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January 28, 1918



White, McKenna, Holmes, Day, Van Devanter, Pitney, McReynolds, Brandeis, Clarke

Author: Mckenna

[ 245 U.S. Page 544]

 MR. JUSTICE McKENNA, after stating the case as above, delivered the opinion of the court.

Whether the District Court had jurisdiction was necessarily to be determined by reference to the case made by the petition. Hence we have given it at some length, omitting repetitions. It will be observed that the basis of the action is the neglect of duty of Lankford as bank commissioner, by which plaintiff has been damaged to the amount of his certificate of deposit. The insurance company

[ 245 U.S. Page 545]

     has been made a party defendant because it has guaranteed the faithful performance of his duties, a statute of the State, it is contended, making it liable. Whether the contention is tenable or whether the petition or the case is defective in any particular we are not called upon to say. Upon neither question was the judgment of the District Court defensively invoked. The sole question for our consideration then is whether the cause of action stated is one against the State of which the District Court has no jurisdiction.

There is certainly no assertion of state action or liability upon the part of the State, and no relief is prayed against it. The charges are all against Lankford. The relief sought is against him because of his wilful or negligent disregard of the laws of the State, and it is because of this his surety is charged with liability, it having guaranteed his fidelity.

We think the question, therefore, should be answered in the negative; that is, that the action is not one against the State. To answer it otherwise would be to assert, we think, that whatever an officer does, even in contravention of the laws of the State, is state action, identifies him with it and makes the redress sought against him a claim against the State and therefore prohibited by the Eleventh Amendment. Surely an officer of a State may be delinquent without involving the State in delinquency, indeed, may injure the State by delinquency as well as some resident of the State, and be amenable to both.

The case is not like Lankford v. Platte Iron Works Co., 235 U.S. 461. There the effort was to compel the payment of a claim (certificates of deposit issued by a bank) out of the fund to which the State had a title and which it administered through its officers. Any demand upon it was a demand upon the State and a suit to enforce the demand was a suit against the State, necessarily precluded by the purpose of the law. The case at bar is not of such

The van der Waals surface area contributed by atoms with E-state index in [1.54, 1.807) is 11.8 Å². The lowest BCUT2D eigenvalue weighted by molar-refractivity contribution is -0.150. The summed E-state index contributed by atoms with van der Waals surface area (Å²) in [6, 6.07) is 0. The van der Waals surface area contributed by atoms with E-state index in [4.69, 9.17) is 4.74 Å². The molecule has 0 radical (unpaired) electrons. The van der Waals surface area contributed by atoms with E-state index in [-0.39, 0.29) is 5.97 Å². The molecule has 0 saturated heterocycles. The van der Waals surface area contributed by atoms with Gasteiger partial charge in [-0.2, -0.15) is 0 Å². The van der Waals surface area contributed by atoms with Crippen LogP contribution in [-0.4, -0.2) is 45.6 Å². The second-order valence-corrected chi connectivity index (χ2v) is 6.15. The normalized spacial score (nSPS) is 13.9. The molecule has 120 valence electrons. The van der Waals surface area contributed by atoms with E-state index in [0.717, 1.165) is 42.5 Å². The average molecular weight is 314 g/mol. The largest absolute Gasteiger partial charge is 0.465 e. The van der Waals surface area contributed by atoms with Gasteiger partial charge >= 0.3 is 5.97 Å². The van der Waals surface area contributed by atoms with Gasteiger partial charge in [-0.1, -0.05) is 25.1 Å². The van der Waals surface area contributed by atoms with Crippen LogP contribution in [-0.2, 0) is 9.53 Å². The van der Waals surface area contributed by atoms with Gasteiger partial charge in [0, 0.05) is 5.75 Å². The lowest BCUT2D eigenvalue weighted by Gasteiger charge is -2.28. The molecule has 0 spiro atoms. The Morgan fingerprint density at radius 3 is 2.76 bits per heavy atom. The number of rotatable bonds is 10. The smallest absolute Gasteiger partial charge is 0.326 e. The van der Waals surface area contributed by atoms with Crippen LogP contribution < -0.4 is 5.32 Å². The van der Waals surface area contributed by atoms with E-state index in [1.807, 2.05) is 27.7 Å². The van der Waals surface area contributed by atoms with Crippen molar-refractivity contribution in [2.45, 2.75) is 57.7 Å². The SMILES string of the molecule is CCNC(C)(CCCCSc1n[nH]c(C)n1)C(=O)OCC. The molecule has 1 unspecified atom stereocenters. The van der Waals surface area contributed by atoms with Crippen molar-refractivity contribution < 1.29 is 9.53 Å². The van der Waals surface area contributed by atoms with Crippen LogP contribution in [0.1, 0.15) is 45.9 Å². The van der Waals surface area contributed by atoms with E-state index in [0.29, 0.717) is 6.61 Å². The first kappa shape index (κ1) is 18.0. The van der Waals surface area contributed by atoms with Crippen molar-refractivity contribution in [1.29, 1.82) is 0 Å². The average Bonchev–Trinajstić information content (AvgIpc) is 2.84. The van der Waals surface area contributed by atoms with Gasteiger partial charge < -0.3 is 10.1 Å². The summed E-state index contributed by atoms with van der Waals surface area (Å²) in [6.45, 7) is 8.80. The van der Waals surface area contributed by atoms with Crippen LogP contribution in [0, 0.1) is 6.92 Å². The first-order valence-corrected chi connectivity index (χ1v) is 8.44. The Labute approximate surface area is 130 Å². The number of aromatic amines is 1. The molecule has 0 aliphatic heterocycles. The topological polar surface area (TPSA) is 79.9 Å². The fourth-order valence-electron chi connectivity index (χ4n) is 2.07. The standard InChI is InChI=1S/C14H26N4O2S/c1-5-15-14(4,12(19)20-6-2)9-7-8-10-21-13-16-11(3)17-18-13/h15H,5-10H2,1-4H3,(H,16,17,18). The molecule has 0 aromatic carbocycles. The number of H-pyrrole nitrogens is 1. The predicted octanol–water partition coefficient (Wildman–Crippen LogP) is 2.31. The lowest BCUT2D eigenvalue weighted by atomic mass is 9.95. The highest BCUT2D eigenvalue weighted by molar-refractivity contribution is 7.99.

[ 245 U.S. Page 546]

     character. Its basis is Lankford's dereliction of duty, a duty enjoined by the laws of the State, and the dereliction is charged to have been continuous, overlooking violations of the requirements of law by the bank officials by which it was brought to insolvency, knowing of the depletion of its assets, knowing of the reduction of its reserves, and not requiring their repair. A further dereliction is charged after Lankford took possession and such arbitrary conduct and preferences that plaintiff's claim was subordinated to other claims of like character.

The present case finds example in Hopkins v. Clemson College, 221 U.S. 636, where the college was held liable for acts of trespass upon private property, and it was said by Mr. Justice Lamar, speaking for the court, that immunity from suit was a "high attribute of sovereignty -- a prerogative of the State itself -- which cannot be availed of by public agents when sued for their own torts." And it was further said, "The Eleventh Amendment was not intended to afford them [public agents] freedom from liability in any case where, under color of their office, they have injured one of the State's citizens." And a distinction was marked between such acts and such as affect the State's political or property rights.

One charge in the petition will justify special comment. It is that the enforcement of the laws of Oklahoma in the matters complained of was and is solely through and by Lankford as bank commissioner and that he so arbitrarily and capriciously exercised his powers as to deprive plaintiff of the equal protection of the laws and to give to "other depositors an unequal and more advantageous enforcement of the law than to plaintiff, this to plaintiff's damage." And also it is alleged that Lankford's conduct in that particular deprived ...

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